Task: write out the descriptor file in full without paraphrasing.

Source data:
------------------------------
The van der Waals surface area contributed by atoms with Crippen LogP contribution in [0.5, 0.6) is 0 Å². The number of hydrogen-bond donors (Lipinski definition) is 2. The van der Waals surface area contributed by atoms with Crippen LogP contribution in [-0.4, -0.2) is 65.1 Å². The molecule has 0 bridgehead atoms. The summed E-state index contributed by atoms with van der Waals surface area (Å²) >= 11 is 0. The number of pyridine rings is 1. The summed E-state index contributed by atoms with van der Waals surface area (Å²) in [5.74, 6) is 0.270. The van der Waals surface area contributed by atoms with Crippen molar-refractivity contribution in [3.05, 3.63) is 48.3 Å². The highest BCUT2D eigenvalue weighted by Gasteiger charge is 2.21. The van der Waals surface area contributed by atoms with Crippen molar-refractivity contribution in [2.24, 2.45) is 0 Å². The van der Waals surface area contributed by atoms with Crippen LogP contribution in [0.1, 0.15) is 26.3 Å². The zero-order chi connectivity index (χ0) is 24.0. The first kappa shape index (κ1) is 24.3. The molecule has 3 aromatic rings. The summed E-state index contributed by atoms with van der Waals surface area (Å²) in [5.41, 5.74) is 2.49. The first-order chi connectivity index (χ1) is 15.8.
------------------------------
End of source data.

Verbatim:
The van der Waals surface area contributed by atoms with Crippen LogP contribution in [0.5, 0.6) is 0 Å². The number of hydrogen-bond donors (Lipinski definition) is 2. The van der Waals surface area contributed by atoms with Crippen LogP contribution in [-0.4, -0.2) is 65.1 Å². The molecule has 0 bridgehead atoms. The summed E-state index contributed by atoms with van der Waals surface area (Å²) >= 11 is 0. The number of pyridine rings is 1. The summed E-state index contributed by atoms with van der Waals surface area (Å²) in [5.74, 6) is 0.270. The van der Waals surface area contributed by atoms with Crippen molar-refractivity contribution in [3.05, 3.63) is 48.3 Å². The highest BCUT2D eigenvalue weighted by Gasteiger charge is 2.21. The van der Waals surface area contributed by atoms with Crippen molar-refractivity contribution in [2.24, 2.45) is 0 Å². The van der Waals surface area contributed by atoms with Crippen LogP contribution in [0.1, 0.15) is 26.3 Å². The zero-order chi connectivity index (χ0) is 24.0. The first kappa shape index (κ1) is 24.3. The molecule has 3 aromatic rings. The summed E-state index contributed by atoms with van der Waals surface area (Å²) in [5.41, 5.74) is 2.49. The first-order chi connectivity index (χ1) is 15.8.